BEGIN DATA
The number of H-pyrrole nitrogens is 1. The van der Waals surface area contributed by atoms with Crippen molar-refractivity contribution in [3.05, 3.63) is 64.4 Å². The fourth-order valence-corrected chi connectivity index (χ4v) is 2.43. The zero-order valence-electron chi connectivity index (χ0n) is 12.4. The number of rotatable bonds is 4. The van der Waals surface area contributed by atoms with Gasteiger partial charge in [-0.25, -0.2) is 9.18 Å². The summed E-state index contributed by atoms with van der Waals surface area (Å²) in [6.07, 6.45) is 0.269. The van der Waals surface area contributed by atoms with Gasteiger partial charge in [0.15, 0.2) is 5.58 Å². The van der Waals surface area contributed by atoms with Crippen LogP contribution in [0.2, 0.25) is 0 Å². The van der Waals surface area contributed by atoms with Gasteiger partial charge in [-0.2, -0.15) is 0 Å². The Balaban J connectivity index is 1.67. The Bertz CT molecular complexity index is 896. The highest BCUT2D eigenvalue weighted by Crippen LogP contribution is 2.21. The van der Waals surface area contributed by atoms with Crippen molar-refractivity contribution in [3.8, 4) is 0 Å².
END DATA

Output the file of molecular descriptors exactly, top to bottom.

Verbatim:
The number of H-pyrrole nitrogens is 1. The van der Waals surface area contributed by atoms with Crippen molar-refractivity contribution in [3.05, 3.63) is 64.4 Å². The fourth-order valence-corrected chi connectivity index (χ4v) is 2.43. The zero-order valence-electron chi connectivity index (χ0n) is 12.4. The number of rotatable bonds is 4. The van der Waals surface area contributed by atoms with Gasteiger partial charge in [-0.25, -0.2) is 9.18 Å². The summed E-state index contributed by atoms with van der Waals surface area (Å²) in [6.07, 6.45) is 0.269. The van der Waals surface area contributed by atoms with Gasteiger partial charge in [0.15, 0.2) is 5.58 Å². The van der Waals surface area contributed by atoms with Crippen LogP contribution in [0.2, 0.25) is 0 Å². The van der Waals surface area contributed by atoms with Gasteiger partial charge in [-0.2, -0.15) is 0 Å². The Balaban J connectivity index is 1.67. The Bertz CT molecular complexity index is 896. The highest BCUT2D eigenvalue weighted by Crippen LogP contribution is 2.21. The van der Waals surface area contributed by atoms with Crippen molar-refractivity contribution in [3.8, 4) is 0 Å².